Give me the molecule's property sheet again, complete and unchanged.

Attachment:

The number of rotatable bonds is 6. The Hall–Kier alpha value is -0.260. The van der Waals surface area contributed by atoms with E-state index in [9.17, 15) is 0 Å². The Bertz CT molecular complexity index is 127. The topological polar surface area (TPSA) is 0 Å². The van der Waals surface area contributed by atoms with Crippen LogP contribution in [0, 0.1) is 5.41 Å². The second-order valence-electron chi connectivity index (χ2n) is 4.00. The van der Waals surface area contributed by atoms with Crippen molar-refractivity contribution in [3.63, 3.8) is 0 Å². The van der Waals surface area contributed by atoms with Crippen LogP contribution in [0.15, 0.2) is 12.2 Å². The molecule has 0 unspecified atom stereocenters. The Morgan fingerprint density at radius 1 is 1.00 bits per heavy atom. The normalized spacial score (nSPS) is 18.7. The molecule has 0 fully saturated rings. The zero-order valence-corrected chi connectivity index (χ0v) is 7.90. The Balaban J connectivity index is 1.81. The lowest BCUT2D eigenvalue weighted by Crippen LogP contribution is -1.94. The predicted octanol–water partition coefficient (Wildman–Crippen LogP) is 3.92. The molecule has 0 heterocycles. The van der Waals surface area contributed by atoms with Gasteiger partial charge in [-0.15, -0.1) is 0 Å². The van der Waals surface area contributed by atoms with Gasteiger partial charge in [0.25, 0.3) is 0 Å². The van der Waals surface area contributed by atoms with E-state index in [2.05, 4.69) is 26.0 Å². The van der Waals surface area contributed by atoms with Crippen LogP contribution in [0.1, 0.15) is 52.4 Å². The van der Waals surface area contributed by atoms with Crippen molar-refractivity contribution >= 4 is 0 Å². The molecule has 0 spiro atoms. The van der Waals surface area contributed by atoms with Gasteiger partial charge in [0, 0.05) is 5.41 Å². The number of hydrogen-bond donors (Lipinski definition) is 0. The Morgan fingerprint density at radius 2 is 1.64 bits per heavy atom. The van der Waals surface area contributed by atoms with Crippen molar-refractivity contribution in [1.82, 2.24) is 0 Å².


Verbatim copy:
The number of rotatable bonds is 6. The Hall–Kier alpha value is -0.260. The van der Waals surface area contributed by atoms with E-state index in [9.17, 15) is 0 Å². The Bertz CT molecular complexity index is 127. The topological polar surface area (TPSA) is 0 Å². The van der Waals surface area contributed by atoms with Crippen LogP contribution in [0, 0.1) is 5.41 Å². The second-order valence-electron chi connectivity index (χ2n) is 4.00. The van der Waals surface area contributed by atoms with Crippen molar-refractivity contribution in [3.63, 3.8) is 0 Å². The van der Waals surface area contributed by atoms with Crippen LogP contribution in [0.15, 0.2) is 12.2 Å². The molecule has 0 unspecified atom stereocenters. The Morgan fingerprint density at radius 1 is 1.00 bits per heavy atom. The normalized spacial score (nSPS) is 18.7. The molecule has 0 fully saturated rings. The zero-order valence-corrected chi connectivity index (χ0v) is 7.90. The Balaban J connectivity index is 1.81. The lowest BCUT2D eigenvalue weighted by Crippen LogP contribution is -1.94. The predicted octanol–water partition coefficient (Wildman–Crippen LogP) is 3.92. The molecule has 0 heterocycles. The van der Waals surface area contributed by atoms with Gasteiger partial charge in [-0.15, -0.1) is 0 Å². The van der Waals surface area contributed by atoms with Gasteiger partial charge in [0.25, 0.3) is 0 Å². The van der Waals surface area contributed by atoms with E-state index in [2.05, 4.69) is 26.0 Å². The van der Waals surface area contributed by atoms with Crippen LogP contribution in [0.1, 0.15) is 52.4 Å². The van der Waals surface area contributed by atoms with Crippen molar-refractivity contribution >= 4 is 0 Å². The molecule has 0 spiro atoms. The van der Waals surface area contributed by atoms with Gasteiger partial charge in [0, 0.05) is 5.41 Å². The number of hydrogen-bond donors (Lipinski definition) is 0. The Morgan fingerprint density at radius 2 is 1.64 bits per heavy atom. The van der Waals surface area contributed by atoms with Crippen molar-refractivity contribution in [1.82, 2.24) is 0 Å².